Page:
Help with DC Motor


So I am trying to using the H bridge I just bought to control a simple DC motor. I am using a l293DNE as h bridge and the dc motor is a 6V plastic gear motor…
I have tried to hook it up and enter the code, but the motor doesn’t move at all! nothing happens! can someone help me with setting up a dc motor on breadboard w/ h bridge? thx

Well, can you help people help you by posting your schematic and code?

I am literally doing the same exact thing as ^ -- that is, minus the potentiometer and switch...

This is my code:

int enablePin = 11; int in1Pin = 10; int in2Pin = 9;

void setup()

{ pinMode(in1Pin, OUTPUT); pinMode(in2Pin, OUTPUT); pinMode(enablePin, OUTPUT);

digitalWrite(enablePin, HIGH); }

void loop()

{ digitalWrite(in1Pin, HIGH); digitalWrite(in2Pin, LOW); }

I have a hunch my h bridge is the problem....but not sure

That circuit provides the motor power, via pin 8 of the 293, from the Arduino's 5v. That could be the problem... What voltage and current do the motor require?

Maybe throw power into that pin from a source other than the Arduino?- remember to join the grounds together.

the motor is a 6v dc motor.

Well putting 5v into the 293 is probably not enough... Even at 5v, your 6v motor is getting too little, and the 293 loses volts anyway- I can't find the exact number right now, but a recent post here suggested 2-3 volts iirc. So it might be that your nominal 5v is actually only giving ~3 to the motor on the other side of the 293.

Put 6 into the 293 from 4xAAs and see what happens- measure the output voltage. Maybe try a 9v PP3, which should give 6-7 out of the 293?

Edit.... Here it says the voltage drop is 1.5 volts- so at best your 6V motor is getting 5-1.5 = 3.5V. This, btw, is current issues aside: you have the possibility of damaging the Arduino pin, by asking for more current than it's happy with. Absolute max iirc is 40mA, suggested about 20.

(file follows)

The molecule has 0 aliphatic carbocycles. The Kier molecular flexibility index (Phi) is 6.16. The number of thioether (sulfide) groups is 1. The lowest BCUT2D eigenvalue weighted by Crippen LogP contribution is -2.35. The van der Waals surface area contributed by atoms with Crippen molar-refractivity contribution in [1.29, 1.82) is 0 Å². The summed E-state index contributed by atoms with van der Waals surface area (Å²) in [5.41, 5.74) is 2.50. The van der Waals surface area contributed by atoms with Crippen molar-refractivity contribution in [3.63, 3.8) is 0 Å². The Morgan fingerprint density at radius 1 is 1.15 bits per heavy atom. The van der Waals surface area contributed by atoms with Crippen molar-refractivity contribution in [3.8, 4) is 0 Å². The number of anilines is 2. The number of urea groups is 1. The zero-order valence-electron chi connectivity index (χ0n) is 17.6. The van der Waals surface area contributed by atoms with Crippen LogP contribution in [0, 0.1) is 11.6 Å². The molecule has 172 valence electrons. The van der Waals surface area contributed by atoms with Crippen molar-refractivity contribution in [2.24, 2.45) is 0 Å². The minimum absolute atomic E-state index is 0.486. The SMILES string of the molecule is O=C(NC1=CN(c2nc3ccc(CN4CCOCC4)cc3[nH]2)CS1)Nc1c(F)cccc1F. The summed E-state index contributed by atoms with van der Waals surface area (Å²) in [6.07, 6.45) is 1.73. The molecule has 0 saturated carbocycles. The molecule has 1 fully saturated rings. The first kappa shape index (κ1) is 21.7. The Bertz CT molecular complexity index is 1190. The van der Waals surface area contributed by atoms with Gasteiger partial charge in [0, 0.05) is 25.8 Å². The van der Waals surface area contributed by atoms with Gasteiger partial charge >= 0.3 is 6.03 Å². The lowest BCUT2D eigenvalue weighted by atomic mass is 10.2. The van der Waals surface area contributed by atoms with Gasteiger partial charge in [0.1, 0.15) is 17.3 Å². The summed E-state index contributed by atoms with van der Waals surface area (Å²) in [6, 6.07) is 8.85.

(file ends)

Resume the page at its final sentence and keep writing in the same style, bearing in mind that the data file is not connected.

I am still very new to this...

So if I get an external 9v battery to power driver, arduino, motor - would that be fine? the driver can handle up to 36v, the motor is 6v... does that mean it requires 6v to run or its tolerance?


It means it needs 6v to run at top speed. DC motors are controlled for speed by voltage... there is some voltage under which it won't turn at all. I suspect giving yours 3.5 might be too little.

If you power the arduino from 9v, that won't help if you leave the chip pin 8 powered from the 5v output of Arduino... it always gives 5v.

As an alternative, you could use 9v for the Arduino (which will regulate that to 5v for its own use) and take the power to the chip's pin 8 from the Arduino Vin pin, which will be at the 9v. That would give about 7v to the motor: don't run the 6v motor at 7v for too long though, I'm just suggesting this as a test.

BUT..... without knowing what current your motor consumes, it might not be wise to provide its power via the Arduino, and it would be safer to put that 9v into the chip from the battery directly.

And btw, don't confuse the 2 voltage pins on the 293.... Pin 8, bottom left (with the notch at the top), is the voltage for the motor and yes the chip may take 36v there for a ~36v motor. The other voltage pin for the chip is pin 18 Edit: Oops, 16, top right is the voltage which drives the chip itself and should be 5v, at least between 4.5 and 7 anyway.

Thanks, I still need help with identifying the pins though... I have the l293DNE (if the NE makes any difference) and there is a curved notch at one end and a whole circle right on the center at the other end.... so which pin should be one?

The cut out notch is at the top and pin 1 is on its left, numbering down the left 1-8 and up the other side to pin 16 on the right of the notch.

But don't take my word for that, download a datasheet and satisfy yourself on that...

(The "D" means it has the built in flyback diodes; the "NE" means that 16 pin plastic pack.)